The Lamb Inn

Look across the High Street at the impressive brick facade of The Lamb, with its archway leading to a yard and beer garden at the back. Often described as a 'Georgian coaching inn', the present building dates, in fact, from the 1850s. Although Baines's Lancashire Directory of 1825 lists the Lamb - together with the Coffee House and the Thatched House Tavern - it seems that the pub at that time was relatively small.

The brick archway of the present Lamb was not used for stage-coaches to pass through, but for William Dilworth's horse-drawn omnibuses which plied between Wavertree and the centre of Liverpool. Bus travel in those days was for the wealthy few. The single fare is said to have been 6d (6 old pence), which was well out of the reach of ordinary people.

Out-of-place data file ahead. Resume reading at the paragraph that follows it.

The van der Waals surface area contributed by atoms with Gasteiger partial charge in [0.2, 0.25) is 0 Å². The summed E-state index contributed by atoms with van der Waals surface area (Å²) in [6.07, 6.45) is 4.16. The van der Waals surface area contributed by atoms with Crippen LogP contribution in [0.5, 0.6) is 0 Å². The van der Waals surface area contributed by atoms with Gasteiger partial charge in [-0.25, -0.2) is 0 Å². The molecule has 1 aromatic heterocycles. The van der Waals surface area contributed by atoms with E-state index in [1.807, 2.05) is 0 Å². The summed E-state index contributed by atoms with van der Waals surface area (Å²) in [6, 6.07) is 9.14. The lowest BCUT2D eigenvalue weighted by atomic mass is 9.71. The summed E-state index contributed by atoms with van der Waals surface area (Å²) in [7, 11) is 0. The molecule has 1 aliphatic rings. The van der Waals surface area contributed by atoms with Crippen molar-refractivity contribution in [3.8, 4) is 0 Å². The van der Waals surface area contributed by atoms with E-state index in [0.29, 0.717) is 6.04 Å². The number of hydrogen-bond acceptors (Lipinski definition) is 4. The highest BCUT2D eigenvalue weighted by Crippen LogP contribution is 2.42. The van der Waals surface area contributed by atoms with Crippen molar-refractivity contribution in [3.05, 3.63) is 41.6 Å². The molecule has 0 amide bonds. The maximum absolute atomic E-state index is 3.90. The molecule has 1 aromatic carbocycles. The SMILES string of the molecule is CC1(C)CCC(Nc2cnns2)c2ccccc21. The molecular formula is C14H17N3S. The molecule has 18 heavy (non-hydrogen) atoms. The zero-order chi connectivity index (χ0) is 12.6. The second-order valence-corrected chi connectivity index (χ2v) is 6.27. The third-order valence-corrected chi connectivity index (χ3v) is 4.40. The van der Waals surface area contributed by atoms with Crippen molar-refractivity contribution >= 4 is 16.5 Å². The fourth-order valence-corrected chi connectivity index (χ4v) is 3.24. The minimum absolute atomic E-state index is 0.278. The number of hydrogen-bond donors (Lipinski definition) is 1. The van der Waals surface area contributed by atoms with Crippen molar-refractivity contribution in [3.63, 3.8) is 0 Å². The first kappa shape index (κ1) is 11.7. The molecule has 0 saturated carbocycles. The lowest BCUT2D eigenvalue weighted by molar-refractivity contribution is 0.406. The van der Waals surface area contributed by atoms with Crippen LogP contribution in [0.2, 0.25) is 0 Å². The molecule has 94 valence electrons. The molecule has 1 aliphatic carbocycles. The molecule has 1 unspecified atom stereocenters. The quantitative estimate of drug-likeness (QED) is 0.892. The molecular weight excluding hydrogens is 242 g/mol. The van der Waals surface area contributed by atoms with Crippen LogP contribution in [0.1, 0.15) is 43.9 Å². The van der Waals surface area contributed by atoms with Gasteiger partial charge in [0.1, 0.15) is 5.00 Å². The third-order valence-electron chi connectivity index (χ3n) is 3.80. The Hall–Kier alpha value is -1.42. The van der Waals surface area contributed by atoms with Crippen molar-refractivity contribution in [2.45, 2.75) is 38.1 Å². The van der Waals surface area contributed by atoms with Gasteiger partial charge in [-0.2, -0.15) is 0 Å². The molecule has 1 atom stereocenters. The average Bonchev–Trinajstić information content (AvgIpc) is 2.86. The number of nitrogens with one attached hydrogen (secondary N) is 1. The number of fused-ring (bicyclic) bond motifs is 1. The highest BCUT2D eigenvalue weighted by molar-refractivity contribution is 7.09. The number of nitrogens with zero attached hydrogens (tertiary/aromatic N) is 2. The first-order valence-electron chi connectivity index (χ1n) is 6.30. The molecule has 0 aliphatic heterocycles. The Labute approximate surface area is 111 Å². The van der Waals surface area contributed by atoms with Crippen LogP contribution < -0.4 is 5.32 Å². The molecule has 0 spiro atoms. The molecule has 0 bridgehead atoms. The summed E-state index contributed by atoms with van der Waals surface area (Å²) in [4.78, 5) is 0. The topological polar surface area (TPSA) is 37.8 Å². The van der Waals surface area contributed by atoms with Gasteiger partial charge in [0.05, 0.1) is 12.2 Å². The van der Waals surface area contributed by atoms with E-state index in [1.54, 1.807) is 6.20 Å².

In the days when many people were unable to read, pubs often took their name from an easily-recognisable symbol which could be displayed outside. Thus, in the early nineteenth century, township meetings in Wavertree were advertised as taking place 'at the Sign of the Lamb'. Nowadays there are other considerations, like brand image and corporate identity. In 1996 Allied Domecq, the owners of The Lamb, proposed to change its name to the Ferry & Firkin, following its transfer to their Firkin Brewery Co. subsidiary. Eventually - after protests by the Wavertree Society and others - the company agreed to allow the traditional name to remain on the front of the building. The new 'sub-title' is the Fold (as in sheep-fold) & Firkin: rather more relevant than the three-mile distant Ferry 'cross the Mersey!

The above is an extract from 'DISCOVERING HISTORIC WAVERTREE',
. © Mike Chitty 1999.
If you have any queries, memories, old photographs or other information
about Wavertree, or comments on our site, please contact us

Home page                    Return to Map 1                  Return to Key Map                  Next page

Page created by MRC 26 February 2000.